Q’mon-yaluzah Scrolls

BELIEVE IT OR NOT (Tel Aviv): Scrolls were found in 11 caves near a settlement at Q’mon-yaluzah, none of them coming from the actual settlement. A Bedouin sheep-herder by the name of Yeu el-Bleevit made the first discovery during the Spring of 2006. In the most commonly told story the shepherd threw a rock into a cave in an attempt to drive out a missing animal under his care. The shattering sound of pottery drew him into the cave, where he found several ancient jars containing scrolls wrapped in linen.

What surprised language experts the most was the unrecognized acronym atop each scroll. Cryptologists are still attempting to decipher the meaning of the term which is written in Hebrew, Greek, and Latin. “This logo is most likely linked with an ancient cultic community dedicated to products of high quality and performance,” says Professor Rangdürbell Undranaway of the University of Münster.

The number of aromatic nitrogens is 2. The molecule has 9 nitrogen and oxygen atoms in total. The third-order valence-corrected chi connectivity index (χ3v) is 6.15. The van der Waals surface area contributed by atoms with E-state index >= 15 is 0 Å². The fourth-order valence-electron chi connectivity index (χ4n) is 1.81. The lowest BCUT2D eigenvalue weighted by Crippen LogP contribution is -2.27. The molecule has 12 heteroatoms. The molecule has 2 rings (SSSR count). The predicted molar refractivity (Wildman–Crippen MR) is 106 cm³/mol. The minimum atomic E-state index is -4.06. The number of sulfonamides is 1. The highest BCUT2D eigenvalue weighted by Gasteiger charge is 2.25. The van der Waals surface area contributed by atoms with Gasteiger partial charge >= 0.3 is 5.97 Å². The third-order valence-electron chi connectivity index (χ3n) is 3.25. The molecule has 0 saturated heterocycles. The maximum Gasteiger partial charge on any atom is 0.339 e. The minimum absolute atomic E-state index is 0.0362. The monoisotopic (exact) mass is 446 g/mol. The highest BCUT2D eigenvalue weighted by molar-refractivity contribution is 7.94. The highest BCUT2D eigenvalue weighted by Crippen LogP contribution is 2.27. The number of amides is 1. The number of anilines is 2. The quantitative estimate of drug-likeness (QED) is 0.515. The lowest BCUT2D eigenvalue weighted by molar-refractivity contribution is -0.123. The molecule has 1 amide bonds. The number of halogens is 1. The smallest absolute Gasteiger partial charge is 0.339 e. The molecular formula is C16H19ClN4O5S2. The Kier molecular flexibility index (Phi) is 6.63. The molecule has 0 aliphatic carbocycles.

Another theory, which has been gaining popularity, is that the community was led by chariot priests previously unknown to modern historians. According to carbon dating, textual analysis, and handwriting analysis the documents were written at various times between the middle of the 2nd century BC and the 21st century AD. At least one document has a carbon date range of 21 BC–AD 1956. The Sonnet Papyrus from Sweden, containing a copy of the monarchy’s transportation preferences, is the only other document of comparable antiquity.